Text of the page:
IRS, Personal Taxes

Individual IRS Audit Rates Went Down in 2013, But . . .

The Kiplinger Tax Letter recently reported that 2013’s individual audit rates fell to 0.96% and are expected to fall further in 2014, due to budget restraints. (These are audits conducted in fiscal year 2013, not 2013 returns.) That probably can be considered good news, but . . .

• The IRS audited 10.85% of returns showing income of $1 million or more.
• 100% of business use of a vehicle on an individual return paints a red target on a return.
• Schedule C attracts attention, especially if it shows big meals, travel and entertainment deductions.
• A combination of a W-2 and a Schedule C with a loss can raise a hobby loss flag.
• Higher-than-average deductions may attract attention of the IRS, but should not be a problem if proper documentation exists.
• Tax return does not match 1099s and/or information returns? Expect a letter (correspondence audit) from the IRS.

Bottom line. Random audits may go down. Come up on the radar screen of the IRS and you’ll still get a chance to communicate with Uncle Sam.

Also, from Kiplinger: If you want to speak with a live person at the IRS, you have a 61% chance of doing so if you are willing to wait up to 20 minutes. Take it from me, the “hold music” is torture.


IRS, Just for Fun, Tax Court

Michael Jackson’s Estate Tax Liability – Dangerous Dollars

The executor of Michael Jackson’s estate and the IRS have rather divergent opinions of the value of his estate at the time of his death. Recent filings with the Tax Court reveal that the executor declared a value of $7 million. The IRS tells the Tax Court that the value is about $1.125 billion. This Tax Court case promises to be a Thriller.

We learned in August of 2013 that the estate was going to Tax Court with the IRS’ calculation of the estate tax and try to Beat It; we learned the particulars only a few days ago. A couple of the biggest differences of opinion are eye-popping. The estate valued the value of Jackson’s likeness at $2,105; the IRS says it was worth $434 million. (Heck, my likeness may be worth $2,105!) The estate valued the value of a music catalog comprised of works of Michael Jackson and of the Beatles (!) at zero; the IRS valued the catalog at $469 million.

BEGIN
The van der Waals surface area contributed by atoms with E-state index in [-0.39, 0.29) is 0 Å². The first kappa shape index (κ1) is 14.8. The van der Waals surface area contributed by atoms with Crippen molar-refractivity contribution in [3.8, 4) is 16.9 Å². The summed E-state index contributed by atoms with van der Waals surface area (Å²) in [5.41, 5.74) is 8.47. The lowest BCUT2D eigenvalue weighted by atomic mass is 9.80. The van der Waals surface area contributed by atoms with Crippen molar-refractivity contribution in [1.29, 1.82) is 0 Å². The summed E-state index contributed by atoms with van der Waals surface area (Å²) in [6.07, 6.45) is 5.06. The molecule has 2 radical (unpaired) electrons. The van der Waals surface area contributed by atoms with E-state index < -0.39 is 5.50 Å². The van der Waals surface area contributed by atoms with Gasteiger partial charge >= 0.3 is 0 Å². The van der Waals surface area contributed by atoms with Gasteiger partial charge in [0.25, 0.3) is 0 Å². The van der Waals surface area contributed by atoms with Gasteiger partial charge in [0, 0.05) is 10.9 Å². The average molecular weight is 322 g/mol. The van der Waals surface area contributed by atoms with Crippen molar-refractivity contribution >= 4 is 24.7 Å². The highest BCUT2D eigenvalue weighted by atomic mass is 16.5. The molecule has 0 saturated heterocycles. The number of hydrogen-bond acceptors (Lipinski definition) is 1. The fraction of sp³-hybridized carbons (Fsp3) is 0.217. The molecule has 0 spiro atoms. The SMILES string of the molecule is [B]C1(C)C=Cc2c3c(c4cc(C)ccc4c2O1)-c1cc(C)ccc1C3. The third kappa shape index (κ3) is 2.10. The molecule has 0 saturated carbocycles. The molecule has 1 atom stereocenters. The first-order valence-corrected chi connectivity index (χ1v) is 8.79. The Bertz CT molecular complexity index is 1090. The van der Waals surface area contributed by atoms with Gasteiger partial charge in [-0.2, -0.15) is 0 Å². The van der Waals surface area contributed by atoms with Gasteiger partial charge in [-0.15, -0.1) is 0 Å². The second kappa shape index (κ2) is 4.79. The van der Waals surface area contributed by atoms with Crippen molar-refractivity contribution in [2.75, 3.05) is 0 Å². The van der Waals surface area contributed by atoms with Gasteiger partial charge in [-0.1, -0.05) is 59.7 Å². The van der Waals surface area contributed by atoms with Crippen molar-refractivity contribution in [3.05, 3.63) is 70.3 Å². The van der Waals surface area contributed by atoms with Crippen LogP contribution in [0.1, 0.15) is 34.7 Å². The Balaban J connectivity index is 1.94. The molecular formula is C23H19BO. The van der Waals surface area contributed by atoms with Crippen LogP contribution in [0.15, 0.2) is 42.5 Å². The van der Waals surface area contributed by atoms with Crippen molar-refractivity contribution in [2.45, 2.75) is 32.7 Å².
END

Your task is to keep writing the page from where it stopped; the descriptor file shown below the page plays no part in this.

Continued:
The IRS says that the valuations by the estate were really Bad, so they have assessed the penalty for gross understatement. The total of taxes and penalty that the IRS wants is $702 million.

Valuation cases are never Black or White. This one will be very interesting to follow. If you are interested in the results of this conflict, You Are Not Alone.


Personal Taxes

Don’t Tell Mrs. Maultsby

My wife is a very attractive, successful, intelligent, and well-respected attorney. Sometimes I’m sure she wonders why she married an uninteresting and undistinguished tax nerd. She puts up with my corny jokes, my slightly anal-retentive personality, my mechanical ineptitude and my other quirks. If she knew what it was really costing her, I might be just a distant memory.

While there have always been marriage tax penalties in the Internal Revenue Code, they were tempered a bit by the Bush tax cuts starting in 2001. These penalties returned in full force in 2013.

What penalties? To name a few, less than doubling of “filing single” amounts for:
• Tax brackets (For example, the top bracket for singles starts at $400,000 of taxable income; for married persons filing jointly the top bracket starts at $450,000.)
• AMT phaseout
• Capital loss deductions
• IRA deduction AGI limits
• Affordable Care Act taxes exemption ceilings
• Many tax credit limitations

I went to the marriage penalty calculator at and discovered that it’s costing Mrs. M (and me) about $30,000 in 2013 alone to share our wedded bliss. Now, if the lovely lady starts to be a bit more distant, or suggests that we divorce and shack up, I’ll know that one of you told her. I’m not saying anything!